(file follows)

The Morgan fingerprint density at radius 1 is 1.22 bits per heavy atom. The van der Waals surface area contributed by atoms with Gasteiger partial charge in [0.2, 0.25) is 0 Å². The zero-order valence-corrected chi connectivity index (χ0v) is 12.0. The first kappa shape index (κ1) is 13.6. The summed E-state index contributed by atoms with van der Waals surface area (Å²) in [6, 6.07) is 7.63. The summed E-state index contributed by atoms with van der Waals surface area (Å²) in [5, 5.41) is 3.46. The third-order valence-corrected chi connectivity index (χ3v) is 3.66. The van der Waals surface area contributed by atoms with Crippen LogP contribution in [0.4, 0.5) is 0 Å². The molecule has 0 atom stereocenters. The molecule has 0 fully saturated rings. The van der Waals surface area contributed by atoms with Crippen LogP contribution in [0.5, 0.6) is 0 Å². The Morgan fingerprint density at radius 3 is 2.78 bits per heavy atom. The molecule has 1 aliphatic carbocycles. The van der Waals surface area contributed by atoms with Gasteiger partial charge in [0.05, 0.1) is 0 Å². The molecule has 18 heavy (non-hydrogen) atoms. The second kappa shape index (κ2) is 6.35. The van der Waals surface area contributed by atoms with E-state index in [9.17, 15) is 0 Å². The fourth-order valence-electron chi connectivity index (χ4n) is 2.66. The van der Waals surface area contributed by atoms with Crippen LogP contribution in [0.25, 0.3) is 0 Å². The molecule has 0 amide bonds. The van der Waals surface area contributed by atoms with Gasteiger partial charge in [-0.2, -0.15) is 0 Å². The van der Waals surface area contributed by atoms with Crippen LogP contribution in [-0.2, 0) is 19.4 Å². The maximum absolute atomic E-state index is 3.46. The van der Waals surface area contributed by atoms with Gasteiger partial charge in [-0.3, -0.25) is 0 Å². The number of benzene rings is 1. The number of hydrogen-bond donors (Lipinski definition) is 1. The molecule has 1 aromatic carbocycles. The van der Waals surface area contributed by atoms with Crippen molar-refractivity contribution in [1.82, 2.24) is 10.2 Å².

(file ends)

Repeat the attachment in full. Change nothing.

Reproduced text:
The Morgan fingerprint density at radius 1 is 1.22 bits per heavy atom. The van der Waals surface area contributed by atoms with Gasteiger partial charge in [0.2, 0.25) is 0 Å². The zero-order valence-corrected chi connectivity index (χ0v) is 12.0. The first kappa shape index (κ1) is 13.6. The summed E-state index contributed by atoms with van der Waals surface area (Å²) in [6, 6.07) is 7.63. The summed E-state index contributed by atoms with van der Waals surface area (Å²) in [5, 5.41) is 3.46. The third-order valence-corrected chi connectivity index (χ3v) is 3.66. The van der Waals surface area contributed by atoms with Crippen LogP contribution in [0.4, 0.5) is 0 Å². The molecule has 0 atom stereocenters. The molecule has 0 fully saturated rings. The van der Waals surface area contributed by atoms with Crippen LogP contribution in [0.5, 0.6) is 0 Å². The Morgan fingerprint density at radius 3 is 2.78 bits per heavy atom. The molecule has 1 aliphatic carbocycles. The van der Waals surface area contributed by atoms with Gasteiger partial charge in [0.05, 0.1) is 0 Å². The molecule has 18 heavy (non-hydrogen) atoms. The second kappa shape index (κ2) is 6.35. The van der Waals surface area contributed by atoms with E-state index in [9.17, 15) is 0 Å². The fourth-order valence-electron chi connectivity index (χ4n) is 2.66. The van der Waals surface area contributed by atoms with Crippen LogP contribution in [0.25, 0.3) is 0 Å². The molecule has 0 amide bonds. The van der Waals surface area contributed by atoms with Gasteiger partial charge in [-0.2, -0.15) is 0 Å². The van der Waals surface area contributed by atoms with Crippen LogP contribution in [-0.2, 0) is 19.4 Å². The maximum absolute atomic E-state index is 3.46. The van der Waals surface area contributed by atoms with Gasteiger partial charge in [-0.3, -0.25) is 0 Å². The number of benzene rings is 1. The number of hydrogen-bond donors (Lipinski definition) is 1. The molecule has 1 aromatic carbocycles. The van der Waals surface area contributed by atoms with Crippen molar-refractivity contribution in [1.82, 2.24) is 10.2 Å².